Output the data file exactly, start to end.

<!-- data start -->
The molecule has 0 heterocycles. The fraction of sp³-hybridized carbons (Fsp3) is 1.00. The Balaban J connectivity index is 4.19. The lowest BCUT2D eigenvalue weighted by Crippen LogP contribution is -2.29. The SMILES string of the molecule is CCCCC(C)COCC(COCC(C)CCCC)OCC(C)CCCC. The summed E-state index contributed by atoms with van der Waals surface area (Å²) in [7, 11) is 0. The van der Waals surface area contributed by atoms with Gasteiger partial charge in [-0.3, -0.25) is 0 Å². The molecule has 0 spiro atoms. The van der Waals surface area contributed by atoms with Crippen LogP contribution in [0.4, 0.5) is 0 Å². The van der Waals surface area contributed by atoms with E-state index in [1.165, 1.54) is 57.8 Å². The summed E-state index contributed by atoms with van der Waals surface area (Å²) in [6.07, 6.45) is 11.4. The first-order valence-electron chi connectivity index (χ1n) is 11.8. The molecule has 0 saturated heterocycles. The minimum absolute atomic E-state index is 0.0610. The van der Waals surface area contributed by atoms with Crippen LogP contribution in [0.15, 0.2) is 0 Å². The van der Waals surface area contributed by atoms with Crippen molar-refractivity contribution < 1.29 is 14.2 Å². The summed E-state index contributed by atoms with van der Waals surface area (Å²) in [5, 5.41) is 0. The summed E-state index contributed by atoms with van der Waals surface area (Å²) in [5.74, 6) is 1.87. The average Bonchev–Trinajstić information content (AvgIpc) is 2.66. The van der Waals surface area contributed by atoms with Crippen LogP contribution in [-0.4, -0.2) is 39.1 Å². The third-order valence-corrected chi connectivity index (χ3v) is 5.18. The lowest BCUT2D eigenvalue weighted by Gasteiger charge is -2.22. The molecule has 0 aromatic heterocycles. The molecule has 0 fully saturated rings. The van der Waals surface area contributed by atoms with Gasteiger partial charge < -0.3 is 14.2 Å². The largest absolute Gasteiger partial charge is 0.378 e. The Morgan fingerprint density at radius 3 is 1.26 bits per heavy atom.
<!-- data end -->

The molecule has 0 heterocycles. The fraction of sp³-hybridized carbons (Fsp3) is 1.00. The Balaban J connectivity index is 4.19. The lowest BCUT2D eigenvalue weighted by Crippen LogP contribution is -2.29. The SMILES string of the molecule is CCCCC(C)COCC(COCC(C)CCCC)OCC(C)CCCC. The summed E-state index contributed by atoms with van der Waals surface area (Å²) in [7, 11) is 0. The van der Waals surface area contributed by atoms with Gasteiger partial charge in [-0.3, -0.25) is 0 Å². The molecule has 0 spiro atoms. The van der Waals surface area contributed by atoms with Crippen LogP contribution in [0.4, 0.5) is 0 Å². The van der Waals surface area contributed by atoms with E-state index in [1.165, 1.54) is 57.8 Å². The summed E-state index contributed by atoms with van der Waals surface area (Å²) in [6.07, 6.45) is 11.4. The first-order valence-electron chi connectivity index (χ1n) is 11.8. The molecule has 0 saturated heterocycles. The minimum absolute atomic E-state index is 0.0610. The van der Waals surface area contributed by atoms with Crippen LogP contribution in [0.15, 0.2) is 0 Å². The van der Waals surface area contributed by atoms with Crippen molar-refractivity contribution < 1.29 is 14.2 Å². The summed E-state index contributed by atoms with van der Waals surface area (Å²) in [5, 5.41) is 0. The summed E-state index contributed by atoms with van der Waals surface area (Å²) in [5.74, 6) is 1.87. The average Bonchev–Trinajstić information content (AvgIpc) is 2.66. The van der Waals surface area contributed by atoms with Crippen LogP contribution in [-0.4, -0.2) is 39.1 Å². The third-order valence-corrected chi connectivity index (χ3v) is 5.18. The lowest BCUT2D eigenvalue weighted by Gasteiger charge is -2.22. The molecule has 0 aromatic heterocycles. The molecule has 0 fully saturated rings. The van der Waals surface area contributed by atoms with Gasteiger partial charge < -0.3 is 14.2 Å². The largest absolute Gasteiger partial charge is 0.378 e. The Morgan fingerprint density at radius 3 is 1.26 bits per heavy atom.